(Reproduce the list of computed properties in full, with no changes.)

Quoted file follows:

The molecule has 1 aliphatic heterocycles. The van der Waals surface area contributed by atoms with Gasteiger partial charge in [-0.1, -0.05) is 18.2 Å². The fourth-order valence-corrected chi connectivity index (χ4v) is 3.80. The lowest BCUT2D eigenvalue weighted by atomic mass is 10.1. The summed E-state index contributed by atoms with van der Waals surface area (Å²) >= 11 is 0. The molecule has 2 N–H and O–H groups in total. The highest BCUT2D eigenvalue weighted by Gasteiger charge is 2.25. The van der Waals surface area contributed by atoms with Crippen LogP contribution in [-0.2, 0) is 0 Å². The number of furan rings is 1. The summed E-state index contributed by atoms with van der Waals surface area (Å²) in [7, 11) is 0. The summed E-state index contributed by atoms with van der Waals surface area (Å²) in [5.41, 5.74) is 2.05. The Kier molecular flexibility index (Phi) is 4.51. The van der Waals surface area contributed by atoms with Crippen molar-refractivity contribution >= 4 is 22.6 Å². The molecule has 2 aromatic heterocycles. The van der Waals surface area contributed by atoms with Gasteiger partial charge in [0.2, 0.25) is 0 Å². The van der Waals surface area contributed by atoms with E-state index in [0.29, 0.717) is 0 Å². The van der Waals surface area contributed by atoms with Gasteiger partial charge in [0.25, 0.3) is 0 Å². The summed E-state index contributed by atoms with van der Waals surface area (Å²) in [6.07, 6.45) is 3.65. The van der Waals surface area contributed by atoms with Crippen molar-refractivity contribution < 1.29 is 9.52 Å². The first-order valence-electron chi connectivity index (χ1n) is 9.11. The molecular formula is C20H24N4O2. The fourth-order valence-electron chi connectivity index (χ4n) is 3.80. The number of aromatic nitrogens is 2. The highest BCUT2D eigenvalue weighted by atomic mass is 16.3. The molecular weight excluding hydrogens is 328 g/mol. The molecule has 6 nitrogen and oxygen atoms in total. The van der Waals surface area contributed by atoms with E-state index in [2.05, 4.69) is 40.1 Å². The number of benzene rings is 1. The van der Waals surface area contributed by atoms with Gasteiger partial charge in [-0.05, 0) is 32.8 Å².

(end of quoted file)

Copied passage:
The molecule has 1 aliphatic heterocycles. The van der Waals surface area contributed by atoms with Gasteiger partial charge in [-0.1, -0.05) is 18.2 Å². The fourth-order valence-corrected chi connectivity index (χ4v) is 3.80. The lowest BCUT2D eigenvalue weighted by atomic mass is 10.1. The summed E-state index contributed by atoms with van der Waals surface area (Å²) >= 11 is 0. The molecule has 2 N–H and O–H groups in total. The highest BCUT2D eigenvalue weighted by Gasteiger charge is 2.25. The van der Waals surface area contributed by atoms with Crippen LogP contribution in [-0.2, 0) is 0 Å². The number of furan rings is 1. The summed E-state index contributed by atoms with van der Waals surface area (Å²) in [7, 11) is 0. The summed E-state index contributed by atoms with van der Waals surface area (Å²) in [5.41, 5.74) is 2.05. The Kier molecular flexibility index (Phi) is 4.51. The van der Waals surface area contributed by atoms with Crippen molar-refractivity contribution >= 4 is 22.6 Å². The molecule has 2 aromatic heterocycles. The van der Waals surface area contributed by atoms with Gasteiger partial charge in [0.2, 0.25) is 0 Å². The van der Waals surface area contributed by atoms with E-state index in [0.29, 0.717) is 0 Å². The van der Waals surface area contributed by atoms with Gasteiger partial charge in [0.25, 0.3) is 0 Å². The summed E-state index contributed by atoms with van der Waals surface area (Å²) in [6.07, 6.45) is 3.65. The van der Waals surface area contributed by atoms with Crippen molar-refractivity contribution < 1.29 is 9.52 Å². The first-order valence-electron chi connectivity index (χ1n) is 9.11. The molecular formula is C20H24N4O2. The fourth-order valence-electron chi connectivity index (χ4n) is 3.80. The number of aromatic nitrogens is 2. The highest BCUT2D eigenvalue weighted by atomic mass is 16.3. The molecular weight excluding hydrogens is 328 g/mol. The molecule has 6 nitrogen and oxygen atoms in total. The van der Waals surface area contributed by atoms with E-state index in [2.05, 4.69) is 40.1 Å². The number of benzene rings is 1. The van der Waals surface area contributed by atoms with Gasteiger partial charge in [-0.05, 0) is 32.8 Å².